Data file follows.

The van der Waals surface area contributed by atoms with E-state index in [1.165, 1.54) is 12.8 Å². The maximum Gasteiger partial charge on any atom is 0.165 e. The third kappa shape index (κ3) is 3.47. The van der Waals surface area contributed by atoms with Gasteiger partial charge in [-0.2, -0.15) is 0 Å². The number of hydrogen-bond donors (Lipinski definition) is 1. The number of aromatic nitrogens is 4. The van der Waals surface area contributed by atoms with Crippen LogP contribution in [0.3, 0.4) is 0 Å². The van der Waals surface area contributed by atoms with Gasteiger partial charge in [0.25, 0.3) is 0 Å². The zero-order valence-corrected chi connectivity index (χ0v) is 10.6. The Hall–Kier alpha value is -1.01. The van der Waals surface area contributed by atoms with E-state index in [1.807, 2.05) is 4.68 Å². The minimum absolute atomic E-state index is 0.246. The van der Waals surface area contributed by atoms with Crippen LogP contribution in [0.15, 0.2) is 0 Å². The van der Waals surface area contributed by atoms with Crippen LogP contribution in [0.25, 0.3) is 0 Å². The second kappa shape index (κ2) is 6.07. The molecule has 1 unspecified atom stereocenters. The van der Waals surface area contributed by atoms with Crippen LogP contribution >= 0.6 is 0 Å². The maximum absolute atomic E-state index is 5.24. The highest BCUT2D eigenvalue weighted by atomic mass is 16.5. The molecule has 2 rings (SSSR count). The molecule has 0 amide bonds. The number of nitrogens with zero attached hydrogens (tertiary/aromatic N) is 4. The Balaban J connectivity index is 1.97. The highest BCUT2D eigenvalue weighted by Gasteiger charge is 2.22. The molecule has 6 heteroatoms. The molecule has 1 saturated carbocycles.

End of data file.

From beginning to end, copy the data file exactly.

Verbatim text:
The van der Waals surface area contributed by atoms with E-state index in [1.165, 1.54) is 12.8 Å². The maximum Gasteiger partial charge on any atom is 0.165 e. The third kappa shape index (κ3) is 3.47. The van der Waals surface area contributed by atoms with Gasteiger partial charge in [-0.2, -0.15) is 0 Å². The number of hydrogen-bond donors (Lipinski definition) is 1. The number of aromatic nitrogens is 4. The van der Waals surface area contributed by atoms with Crippen LogP contribution in [0.3, 0.4) is 0 Å². The van der Waals surface area contributed by atoms with Gasteiger partial charge in [0.25, 0.3) is 0 Å². The zero-order valence-corrected chi connectivity index (χ0v) is 10.6. The Hall–Kier alpha value is -1.01. The van der Waals surface area contributed by atoms with E-state index in [1.807, 2.05) is 4.68 Å². The minimum absolute atomic E-state index is 0.246. The van der Waals surface area contributed by atoms with Crippen LogP contribution in [0.15, 0.2) is 0 Å². The van der Waals surface area contributed by atoms with Crippen LogP contribution in [0.25, 0.3) is 0 Å². The second kappa shape index (κ2) is 6.07. The molecule has 1 unspecified atom stereocenters. The van der Waals surface area contributed by atoms with Crippen LogP contribution >= 0.6 is 0 Å². The maximum absolute atomic E-state index is 5.24. The highest BCUT2D eigenvalue weighted by atomic mass is 16.5. The molecule has 2 rings (SSSR count). The molecule has 0 amide bonds. The number of nitrogens with zero attached hydrogens (tertiary/aromatic N) is 4. The Balaban J connectivity index is 1.97. The highest BCUT2D eigenvalue weighted by Gasteiger charge is 2.22. The molecule has 6 heteroatoms. The molecule has 1 saturated carbocycles.